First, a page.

Good Days…Bad Days With Maureen Pratt

Good Days…Bad Days With Maureen Pratt


What Season Are You In?

posted by mpratt

pic for website 2012After nearly 15 years with lupus, I’ve come to realize that the journey with the disease moves along much like the seasons of the year. Spring, full of energy and promise and new things, is much like the early days of getting the diagnosis. After a long time, you finally know what is wrong (and are validated that, yes, there is something wrong, even though many people told you it was “all in your head”). Spiritually, you’re full of praise and thanks – God’s finally answered your prayer and you know what’s wrong!

Next comes summer, when the heat is turned up and the days are longer, muggier, and you really begin to feel what life with lupus is about and how drastically it will change your “regular” self and routine. You pray for guidance. Perhaps you pray for better doctors. You pray that the labyrinth of  insurance and other paperwork will get sorted out. You pray your loved ones will understand and stand by you.

With the realization that lupus is chronic, from “summer,” you move into autumn. The days are chillier and you feel it in your joints and bones. The sunlight, which you enjoyed before your diagnosis, is much less present, and you feel less cheery. But, you cannot sit idle. After allowing yourself to rest during the “spring” and “summer” phase, you begin to seek more medical opinions, advice from other lupies, information from books and the Web. You are restless and not so very happy that this chronic illness is, well, chronic. You might pray more that God will heal you, take away the disease, or at least lift much of its burden from your shoulders.

“Winter” is, for me, much like being in the depths of a flare. The pain is worse, the disease activity is ramped up, and the meds are, perhaps, increased. But relief seems a long ways away. If it will ever come. God, at a time like this, might seem far away. It might become more difficult for you to emotionally desire to give thanks or praise Him. You might be too tired to pray at all.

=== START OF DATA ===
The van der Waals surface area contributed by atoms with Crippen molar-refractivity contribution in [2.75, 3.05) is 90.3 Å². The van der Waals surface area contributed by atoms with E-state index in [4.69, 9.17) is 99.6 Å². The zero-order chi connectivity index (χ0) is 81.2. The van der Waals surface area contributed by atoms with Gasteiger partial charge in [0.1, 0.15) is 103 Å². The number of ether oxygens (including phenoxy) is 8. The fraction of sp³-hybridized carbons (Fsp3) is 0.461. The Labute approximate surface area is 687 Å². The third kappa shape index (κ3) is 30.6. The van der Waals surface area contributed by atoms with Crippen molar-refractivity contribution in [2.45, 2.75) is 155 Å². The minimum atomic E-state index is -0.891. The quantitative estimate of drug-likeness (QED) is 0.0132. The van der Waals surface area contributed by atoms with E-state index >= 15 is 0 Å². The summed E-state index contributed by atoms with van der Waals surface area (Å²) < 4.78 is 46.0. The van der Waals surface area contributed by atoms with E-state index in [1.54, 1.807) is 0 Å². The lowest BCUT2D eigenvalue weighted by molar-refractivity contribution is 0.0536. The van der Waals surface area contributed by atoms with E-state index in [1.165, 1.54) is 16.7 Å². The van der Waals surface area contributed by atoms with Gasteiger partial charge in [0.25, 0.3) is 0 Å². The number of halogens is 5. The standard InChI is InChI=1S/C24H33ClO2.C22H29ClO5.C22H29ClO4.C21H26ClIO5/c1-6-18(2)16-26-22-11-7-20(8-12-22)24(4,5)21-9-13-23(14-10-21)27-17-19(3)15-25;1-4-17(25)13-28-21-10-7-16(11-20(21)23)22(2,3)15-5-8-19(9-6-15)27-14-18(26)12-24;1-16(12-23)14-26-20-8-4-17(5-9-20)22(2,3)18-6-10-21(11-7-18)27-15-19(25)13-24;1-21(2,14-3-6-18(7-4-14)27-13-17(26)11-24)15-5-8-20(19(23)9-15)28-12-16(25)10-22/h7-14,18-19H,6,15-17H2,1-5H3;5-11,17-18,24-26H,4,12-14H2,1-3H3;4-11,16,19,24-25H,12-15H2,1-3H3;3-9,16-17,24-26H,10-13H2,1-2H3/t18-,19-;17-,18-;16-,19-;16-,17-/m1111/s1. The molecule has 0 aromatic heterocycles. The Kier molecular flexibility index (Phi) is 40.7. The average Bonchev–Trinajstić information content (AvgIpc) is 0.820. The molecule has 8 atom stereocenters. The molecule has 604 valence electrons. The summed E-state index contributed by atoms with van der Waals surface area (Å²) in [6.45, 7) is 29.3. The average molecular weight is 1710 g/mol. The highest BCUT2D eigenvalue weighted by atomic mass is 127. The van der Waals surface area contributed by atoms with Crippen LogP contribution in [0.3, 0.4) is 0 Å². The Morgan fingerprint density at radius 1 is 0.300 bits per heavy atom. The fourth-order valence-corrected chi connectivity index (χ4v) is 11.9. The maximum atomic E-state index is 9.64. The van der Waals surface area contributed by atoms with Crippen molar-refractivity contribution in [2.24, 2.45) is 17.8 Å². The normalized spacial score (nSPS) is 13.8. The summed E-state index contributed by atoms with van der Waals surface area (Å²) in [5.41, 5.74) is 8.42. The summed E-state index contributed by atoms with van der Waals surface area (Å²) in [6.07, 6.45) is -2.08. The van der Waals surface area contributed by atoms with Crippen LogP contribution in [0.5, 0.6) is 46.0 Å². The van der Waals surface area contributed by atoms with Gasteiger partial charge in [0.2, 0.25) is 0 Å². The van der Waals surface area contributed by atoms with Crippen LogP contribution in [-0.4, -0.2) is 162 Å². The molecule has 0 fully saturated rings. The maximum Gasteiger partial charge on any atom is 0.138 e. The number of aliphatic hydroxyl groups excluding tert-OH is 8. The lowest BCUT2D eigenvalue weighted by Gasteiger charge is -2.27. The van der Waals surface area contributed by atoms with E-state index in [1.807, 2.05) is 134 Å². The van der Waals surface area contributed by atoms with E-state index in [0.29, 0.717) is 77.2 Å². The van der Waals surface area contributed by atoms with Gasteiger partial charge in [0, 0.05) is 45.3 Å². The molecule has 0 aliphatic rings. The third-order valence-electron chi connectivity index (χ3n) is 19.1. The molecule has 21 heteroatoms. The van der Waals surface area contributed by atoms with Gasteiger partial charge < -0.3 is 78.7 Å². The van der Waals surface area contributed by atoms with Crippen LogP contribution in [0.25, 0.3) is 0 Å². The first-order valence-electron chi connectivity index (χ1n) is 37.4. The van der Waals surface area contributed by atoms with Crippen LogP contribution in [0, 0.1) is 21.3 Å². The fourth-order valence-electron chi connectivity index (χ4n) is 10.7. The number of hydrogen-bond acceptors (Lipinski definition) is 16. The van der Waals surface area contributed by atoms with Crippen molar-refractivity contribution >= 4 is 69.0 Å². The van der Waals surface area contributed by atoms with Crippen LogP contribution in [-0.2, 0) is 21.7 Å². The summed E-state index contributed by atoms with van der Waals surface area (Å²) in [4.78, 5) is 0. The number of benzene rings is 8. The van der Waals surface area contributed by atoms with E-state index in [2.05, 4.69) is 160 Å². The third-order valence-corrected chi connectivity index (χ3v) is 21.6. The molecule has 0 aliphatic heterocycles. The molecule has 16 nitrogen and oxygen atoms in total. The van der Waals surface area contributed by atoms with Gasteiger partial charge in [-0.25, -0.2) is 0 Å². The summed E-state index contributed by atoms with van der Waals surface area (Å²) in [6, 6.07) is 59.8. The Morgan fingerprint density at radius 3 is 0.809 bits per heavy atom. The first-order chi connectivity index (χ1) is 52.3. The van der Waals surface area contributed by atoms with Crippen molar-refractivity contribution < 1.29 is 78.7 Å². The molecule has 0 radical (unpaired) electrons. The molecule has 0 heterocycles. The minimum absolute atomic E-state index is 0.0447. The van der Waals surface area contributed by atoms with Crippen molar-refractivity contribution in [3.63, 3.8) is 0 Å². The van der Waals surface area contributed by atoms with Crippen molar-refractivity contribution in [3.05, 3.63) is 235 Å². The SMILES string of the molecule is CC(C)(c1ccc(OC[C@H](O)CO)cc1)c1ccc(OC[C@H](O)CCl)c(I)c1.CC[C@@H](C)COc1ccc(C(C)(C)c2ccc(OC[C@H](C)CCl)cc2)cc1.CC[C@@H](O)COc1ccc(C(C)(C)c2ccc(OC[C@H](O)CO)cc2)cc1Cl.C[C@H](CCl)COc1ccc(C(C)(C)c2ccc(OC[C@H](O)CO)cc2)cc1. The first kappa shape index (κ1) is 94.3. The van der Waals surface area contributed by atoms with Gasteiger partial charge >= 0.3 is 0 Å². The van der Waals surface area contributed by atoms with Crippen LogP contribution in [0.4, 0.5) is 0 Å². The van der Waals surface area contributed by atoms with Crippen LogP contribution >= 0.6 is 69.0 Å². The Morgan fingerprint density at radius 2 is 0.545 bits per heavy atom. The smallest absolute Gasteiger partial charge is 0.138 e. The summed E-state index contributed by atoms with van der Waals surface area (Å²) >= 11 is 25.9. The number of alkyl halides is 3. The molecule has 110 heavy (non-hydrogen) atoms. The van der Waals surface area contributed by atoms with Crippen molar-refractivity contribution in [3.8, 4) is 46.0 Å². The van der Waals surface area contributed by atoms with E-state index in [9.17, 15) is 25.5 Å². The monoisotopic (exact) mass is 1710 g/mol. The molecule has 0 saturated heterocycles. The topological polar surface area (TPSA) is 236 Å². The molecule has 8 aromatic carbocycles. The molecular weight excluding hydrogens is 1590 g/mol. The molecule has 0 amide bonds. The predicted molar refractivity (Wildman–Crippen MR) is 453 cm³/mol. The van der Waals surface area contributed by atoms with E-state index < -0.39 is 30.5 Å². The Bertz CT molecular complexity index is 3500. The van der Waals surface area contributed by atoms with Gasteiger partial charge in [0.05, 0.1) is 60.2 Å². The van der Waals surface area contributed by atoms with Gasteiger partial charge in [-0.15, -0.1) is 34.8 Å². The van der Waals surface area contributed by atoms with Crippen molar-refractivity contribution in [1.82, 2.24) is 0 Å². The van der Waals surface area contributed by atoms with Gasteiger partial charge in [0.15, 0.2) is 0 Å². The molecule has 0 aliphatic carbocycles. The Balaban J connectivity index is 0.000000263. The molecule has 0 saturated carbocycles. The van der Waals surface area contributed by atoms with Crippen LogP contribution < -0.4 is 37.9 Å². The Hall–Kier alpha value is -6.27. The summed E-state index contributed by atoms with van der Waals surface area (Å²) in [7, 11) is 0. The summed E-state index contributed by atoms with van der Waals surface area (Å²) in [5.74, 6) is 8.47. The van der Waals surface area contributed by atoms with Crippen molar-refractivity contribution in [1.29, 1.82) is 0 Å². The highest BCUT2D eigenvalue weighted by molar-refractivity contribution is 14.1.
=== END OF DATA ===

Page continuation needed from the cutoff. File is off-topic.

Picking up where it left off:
But, then, the flare subsides. Your emotions thaw. You begin to have a little more energy. You can see the early-spring green emerging from the hard-packed, cold ground.

The beauty of thinking in terms of seasons is that we can understand a bit more about the swings we go through as we live years with a chronic illness. Although it might seem difficult to believe at times, there is a cycle to it, and there are ups and downs. And, especially, the more we understand that the lows we feel will not be forever, the more we can rest in the faith that God stays with us throughout and is always ready to comfort us, even in the coldest winter.

Blessings for the day,

Maureen



Advertisement
Comments Post the First Comment »
post a comment

Comments are closed.



Previous Posts

TLC Tuesday: Find What You Love About Yourself
Our bodies change. Our spirits are challenged. Our "regular" lives become almost unrecognizable. When we think nothing more can happen health-wise to bring change, well, something does! When you have a serious chronic illness, there is much about ourselves that we might not like, let alone love.

posted 1:37:13am Sep. 23, 2014 | read full post »

A Praying Spirit: What works?
The longer I've written this blog, the more I've come to understand that I'm not the only one for whom prayer is crucial to coping with illness, pain, and other crises. For man

posted 1:00:41am Sep. 20, 2014 | read full post »

New Podcast Chat with Sean Herriott
Sean Herriott is the former host of Relevant Radio (Catholic Radio)'s morning program, "Morning Air." Over the past several years, I was a regular guest on Sean's program, talking about health and faith an all sorts of topics. He now has his own podcast, "Faith As a Second Language," and I am a gues

posted 4:51:19pm Sep. 18, 2014 | read full post »

Chronic Illness: Too Many Moving Parts? Here's Help!
  This doc wants bloodwork and so does that doc, but the appointments aren't on the same day, so you end up with 2 sticks instead of one. Then, the first doc needs more blood and another test, and a third doc insists you need another test, but at a different facility from the first one, so you end

posted 1:08:20am Sep. 18, 2014 | read full post »

TLC Tuesday: Look for Light
"One more doctor visit" bringing you down? Last week, I had two doc visits in one day, both of which were delayed and difficult. But, at the second one, a "God thing" happened

posted 1:27:45am Sep. 16, 2014 | read full post »




Report as Inappropriate

You are reporting this content because it violates the Terms of Service.

All reported content is logged for investigation.